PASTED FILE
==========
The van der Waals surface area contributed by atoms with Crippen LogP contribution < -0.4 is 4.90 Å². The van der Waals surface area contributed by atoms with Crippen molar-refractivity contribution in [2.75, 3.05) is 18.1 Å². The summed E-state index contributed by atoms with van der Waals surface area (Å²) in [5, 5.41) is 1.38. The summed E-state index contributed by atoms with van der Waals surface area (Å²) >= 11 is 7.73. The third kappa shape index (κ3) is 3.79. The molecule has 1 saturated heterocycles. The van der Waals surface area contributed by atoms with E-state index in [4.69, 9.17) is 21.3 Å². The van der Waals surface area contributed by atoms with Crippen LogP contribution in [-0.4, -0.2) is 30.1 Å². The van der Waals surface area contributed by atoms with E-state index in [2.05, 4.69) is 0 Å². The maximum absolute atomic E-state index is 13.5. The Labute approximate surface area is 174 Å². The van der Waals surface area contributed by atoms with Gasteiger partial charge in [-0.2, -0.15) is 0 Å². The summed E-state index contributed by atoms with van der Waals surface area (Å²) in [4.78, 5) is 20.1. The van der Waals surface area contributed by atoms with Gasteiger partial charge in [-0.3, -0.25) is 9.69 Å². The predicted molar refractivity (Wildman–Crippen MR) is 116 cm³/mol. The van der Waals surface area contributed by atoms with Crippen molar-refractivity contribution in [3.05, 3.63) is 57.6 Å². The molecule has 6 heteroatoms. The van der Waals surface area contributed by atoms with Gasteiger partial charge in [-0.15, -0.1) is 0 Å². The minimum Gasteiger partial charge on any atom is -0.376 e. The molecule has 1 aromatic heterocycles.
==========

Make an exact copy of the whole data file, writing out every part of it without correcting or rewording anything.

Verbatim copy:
The van der Waals surface area contributed by atoms with Crippen LogP contribution < -0.4 is 4.90 Å². The van der Waals surface area contributed by atoms with Crippen molar-refractivity contribution in [2.75, 3.05) is 18.1 Å². The summed E-state index contributed by atoms with van der Waals surface area (Å²) in [5, 5.41) is 1.38. The summed E-state index contributed by atoms with van der Waals surface area (Å²) >= 11 is 7.73. The third kappa shape index (κ3) is 3.79. The molecule has 1 saturated heterocycles. The van der Waals surface area contributed by atoms with E-state index in [4.69, 9.17) is 21.3 Å². The van der Waals surface area contributed by atoms with Crippen LogP contribution in [-0.4, -0.2) is 30.1 Å². The van der Waals surface area contributed by atoms with E-state index in [2.05, 4.69) is 0 Å². The maximum absolute atomic E-state index is 13.5. The Labute approximate surface area is 174 Å². The van der Waals surface area contributed by atoms with Gasteiger partial charge in [-0.2, -0.15) is 0 Å². The summed E-state index contributed by atoms with van der Waals surface area (Å²) in [4.78, 5) is 20.1. The van der Waals surface area contributed by atoms with Gasteiger partial charge in [-0.3, -0.25) is 9.69 Å². The predicted molar refractivity (Wildman–Crippen MR) is 116 cm³/mol. The van der Waals surface area contributed by atoms with Crippen molar-refractivity contribution in [3.05, 3.63) is 57.6 Å². The molecule has 6 heteroatoms. The van der Waals surface area contributed by atoms with Gasteiger partial charge in [-0.15, -0.1) is 0 Å². The minimum Gasteiger partial charge on any atom is -0.376 e. The molecule has 1 aromatic heterocycles.